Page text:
Wildfires sweep southern Africa, kill at least 89

Southern Africa
At least 89 people have died in wildfires sweeping through Mozambique, South Africa and Swaziland. 49 people have died in central Mozambique and the toll may rise further. The fires claimed more than 40 lives in South Africa and Swaziland. The fires, which started amid high temperatures last week and have been fanned by strong winds, have destroyed four schools and left 3,000 people homeless. Vast swathes of farmland have been destroyed, and livestock killed.

Unusual E coli strain sickens 231 in Oklahoma

Oklahoma, USA

Sep 10, 2008 (CIDRAP News) – A restaurant-related illness outbreak in Oklahoma featuring an uncommon strain of Escherichia coli has expanded to involve at least 231 people, 61 of whom have been hospitalized, Oklahoma health officials announced today.

The sick have been infected with E coli O111, a far less common strain than E coli O157:H7, the serotype typically identified in E coli outbreaks. Both strains can cause the form of kidney failure known as hemolytic uremic syndrome (HUS), which is potentially fatal.

Service Restored Following 9 Day Power Outage

From The Editor's Desk
Skywatch Media News


AFTERMATH OF HURRICANE GUSTAV

Hurricane Gustav has left countless headaches and substantial misery to millions of Louisianans in the aftermath of this most powerful hurricane that slammed into the Gulf Coast of Louisiana on September 1st. Many have endured the sweltering heat as lights went out across the state, leaving some 1.5 million homes without power. Those lucky enough to afford generators fared better, able to keep their air conditioners running and the refrigerators cold.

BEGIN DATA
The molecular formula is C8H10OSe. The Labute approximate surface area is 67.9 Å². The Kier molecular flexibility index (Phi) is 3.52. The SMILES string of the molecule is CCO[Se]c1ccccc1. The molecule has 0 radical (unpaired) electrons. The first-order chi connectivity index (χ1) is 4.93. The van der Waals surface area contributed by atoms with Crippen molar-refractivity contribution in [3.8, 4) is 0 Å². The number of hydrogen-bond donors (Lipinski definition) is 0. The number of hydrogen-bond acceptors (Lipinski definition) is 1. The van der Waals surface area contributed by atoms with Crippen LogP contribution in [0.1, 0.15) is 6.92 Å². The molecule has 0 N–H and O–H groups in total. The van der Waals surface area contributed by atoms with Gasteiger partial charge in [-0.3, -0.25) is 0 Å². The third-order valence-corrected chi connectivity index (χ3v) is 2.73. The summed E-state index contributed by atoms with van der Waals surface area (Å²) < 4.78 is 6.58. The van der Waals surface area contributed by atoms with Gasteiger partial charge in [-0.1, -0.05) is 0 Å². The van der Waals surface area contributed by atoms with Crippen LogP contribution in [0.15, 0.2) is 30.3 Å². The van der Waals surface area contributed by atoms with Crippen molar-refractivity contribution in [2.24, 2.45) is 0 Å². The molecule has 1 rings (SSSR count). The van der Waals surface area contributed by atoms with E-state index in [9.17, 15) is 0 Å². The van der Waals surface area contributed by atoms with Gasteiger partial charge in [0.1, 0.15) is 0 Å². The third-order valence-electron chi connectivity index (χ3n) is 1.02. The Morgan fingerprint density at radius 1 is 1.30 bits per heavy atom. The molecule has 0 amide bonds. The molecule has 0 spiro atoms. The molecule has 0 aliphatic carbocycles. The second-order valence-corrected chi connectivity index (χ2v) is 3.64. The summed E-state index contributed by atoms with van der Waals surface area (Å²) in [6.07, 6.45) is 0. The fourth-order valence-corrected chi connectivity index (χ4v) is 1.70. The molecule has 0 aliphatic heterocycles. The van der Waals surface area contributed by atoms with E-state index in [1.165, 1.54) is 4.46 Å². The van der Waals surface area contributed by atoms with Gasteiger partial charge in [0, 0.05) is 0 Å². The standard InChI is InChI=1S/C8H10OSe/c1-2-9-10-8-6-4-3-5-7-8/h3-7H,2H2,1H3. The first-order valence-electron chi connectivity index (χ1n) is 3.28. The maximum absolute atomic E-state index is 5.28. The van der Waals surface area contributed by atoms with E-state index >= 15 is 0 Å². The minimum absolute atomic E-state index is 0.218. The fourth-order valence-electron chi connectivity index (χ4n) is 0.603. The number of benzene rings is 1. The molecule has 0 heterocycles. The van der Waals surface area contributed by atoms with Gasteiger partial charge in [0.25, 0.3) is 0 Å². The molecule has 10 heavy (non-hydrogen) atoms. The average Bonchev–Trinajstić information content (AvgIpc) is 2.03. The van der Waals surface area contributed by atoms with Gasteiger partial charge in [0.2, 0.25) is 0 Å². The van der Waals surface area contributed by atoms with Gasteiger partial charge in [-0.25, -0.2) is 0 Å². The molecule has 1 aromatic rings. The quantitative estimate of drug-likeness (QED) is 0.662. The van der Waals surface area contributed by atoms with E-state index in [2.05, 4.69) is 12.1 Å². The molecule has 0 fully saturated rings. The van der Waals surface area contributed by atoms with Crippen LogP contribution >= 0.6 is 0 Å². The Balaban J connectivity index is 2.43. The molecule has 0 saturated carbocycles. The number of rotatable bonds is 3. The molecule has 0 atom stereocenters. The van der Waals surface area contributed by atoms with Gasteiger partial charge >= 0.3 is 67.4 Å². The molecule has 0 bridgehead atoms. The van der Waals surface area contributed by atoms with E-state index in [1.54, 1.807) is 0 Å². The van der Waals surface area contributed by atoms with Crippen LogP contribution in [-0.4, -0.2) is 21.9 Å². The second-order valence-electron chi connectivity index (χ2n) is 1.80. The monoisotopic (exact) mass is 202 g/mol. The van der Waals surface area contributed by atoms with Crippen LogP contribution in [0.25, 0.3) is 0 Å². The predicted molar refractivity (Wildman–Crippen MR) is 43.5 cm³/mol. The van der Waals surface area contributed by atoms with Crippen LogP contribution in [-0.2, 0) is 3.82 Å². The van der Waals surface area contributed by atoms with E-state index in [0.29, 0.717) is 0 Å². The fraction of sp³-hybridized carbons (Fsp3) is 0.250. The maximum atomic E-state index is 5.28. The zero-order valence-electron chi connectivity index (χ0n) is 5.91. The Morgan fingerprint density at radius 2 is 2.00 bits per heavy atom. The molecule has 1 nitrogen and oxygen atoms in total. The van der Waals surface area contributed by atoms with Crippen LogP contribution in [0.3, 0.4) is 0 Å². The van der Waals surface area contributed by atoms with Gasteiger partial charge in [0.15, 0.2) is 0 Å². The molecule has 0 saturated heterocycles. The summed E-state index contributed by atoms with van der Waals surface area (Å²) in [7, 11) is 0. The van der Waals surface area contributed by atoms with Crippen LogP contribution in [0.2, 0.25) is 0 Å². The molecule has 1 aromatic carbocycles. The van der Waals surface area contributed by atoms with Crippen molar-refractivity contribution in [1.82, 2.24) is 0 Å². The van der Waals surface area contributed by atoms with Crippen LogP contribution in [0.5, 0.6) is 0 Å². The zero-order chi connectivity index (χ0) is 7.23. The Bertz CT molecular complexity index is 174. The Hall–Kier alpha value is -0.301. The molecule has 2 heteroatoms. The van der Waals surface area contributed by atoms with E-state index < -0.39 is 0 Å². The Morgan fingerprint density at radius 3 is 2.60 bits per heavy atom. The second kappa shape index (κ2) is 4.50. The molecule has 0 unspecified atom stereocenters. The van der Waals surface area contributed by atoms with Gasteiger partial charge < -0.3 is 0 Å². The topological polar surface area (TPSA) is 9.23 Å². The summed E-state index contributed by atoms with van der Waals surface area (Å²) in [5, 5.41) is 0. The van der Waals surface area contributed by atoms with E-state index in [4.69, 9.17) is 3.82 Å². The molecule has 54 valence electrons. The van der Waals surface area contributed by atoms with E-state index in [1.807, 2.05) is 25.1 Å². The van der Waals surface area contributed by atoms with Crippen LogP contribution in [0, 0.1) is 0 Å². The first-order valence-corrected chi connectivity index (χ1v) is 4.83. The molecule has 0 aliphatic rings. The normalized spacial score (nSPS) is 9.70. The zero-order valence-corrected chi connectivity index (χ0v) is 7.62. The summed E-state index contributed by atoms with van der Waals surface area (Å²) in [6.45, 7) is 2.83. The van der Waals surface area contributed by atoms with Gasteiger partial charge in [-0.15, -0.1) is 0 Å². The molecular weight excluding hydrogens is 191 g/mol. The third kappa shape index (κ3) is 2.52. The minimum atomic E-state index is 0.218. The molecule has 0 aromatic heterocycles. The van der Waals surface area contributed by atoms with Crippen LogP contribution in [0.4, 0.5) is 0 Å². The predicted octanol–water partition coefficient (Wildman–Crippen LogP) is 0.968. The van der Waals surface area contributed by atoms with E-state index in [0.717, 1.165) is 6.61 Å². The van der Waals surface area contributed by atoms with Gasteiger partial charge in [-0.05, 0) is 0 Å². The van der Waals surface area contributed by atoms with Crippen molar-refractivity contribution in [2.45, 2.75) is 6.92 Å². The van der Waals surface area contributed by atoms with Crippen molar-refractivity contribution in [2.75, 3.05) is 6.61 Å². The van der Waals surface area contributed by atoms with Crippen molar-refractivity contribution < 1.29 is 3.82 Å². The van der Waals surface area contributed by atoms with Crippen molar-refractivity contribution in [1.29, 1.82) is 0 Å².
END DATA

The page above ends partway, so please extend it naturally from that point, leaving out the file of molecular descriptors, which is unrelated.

I was fortunate to have had a generator for most of the 8+ days that my area went without power, but many still remain in the dark after nearly 10 days since the devastation began. Some 220, 000 meters are still silent across the state, and many are scratching their heads wondering when the lights will return, or when things will return to normal.

This is but a taste of what we can expect as our climate continues to change and our world continues to heat up. Those who have experienced the tremendous force of a major hurricane, know first hand what they can do to disrupt our normal way of life, and the storms we are now experiencing are much larger and stronger than they have ever been.

Hurricane Gustav was one for the books in Louisiana, and especially for the Baton Rouge Metropolitan area. This storm has now been classified as the most destructive and damaging storm to hit this part of Louisiana in its recorded history, even exceeding that of Katrina and Rita which also affected this area in 2005. Gustav is the third major hurricane to hit Louisiana in the past 3 years. Thousands of large trees were completely uprooted or torn in half, and many homes were destroyed or sustained considerable damage by falling trees.

With Ike looming in the Gulf of Mexico, all eyes are pointing towards Texas, but those in Louisiana are keeping a watchful eye, and for good reason. With lives disrupted and people displaced, we are picking up the pieces and starting over. Life goes on as usual, but things just aren't what they used to be for many folks down here. How much more can the average person endure in these troubling times. While governments cope with the insurmountable disaster assistance, insurance companies go bust trying to deal with overwhelming damage claims. Its a vicious merry-go-round that keeps spinning faster with no slow down in sight.

Now that I have been living like a 19th Century Pioneer these past 8 days, I can express to you with sure certainty how wonderful it is to have modern day electricity at our disposal. A luxury that many of us take for granted, myself excluded.

Skywatch-Media News and its affiliate websites will resume normal activities on September 11th, which is also the anniversary of the disaster that befell New York City in 2001. Let's pray that this nation should remain safe and secure from any great calamity in our immediate future. We will continue to hope for the best as a people and nation, but must be prepared for the worst as we venture into uncertain times.

Steve Shaman
Skywatch-Media News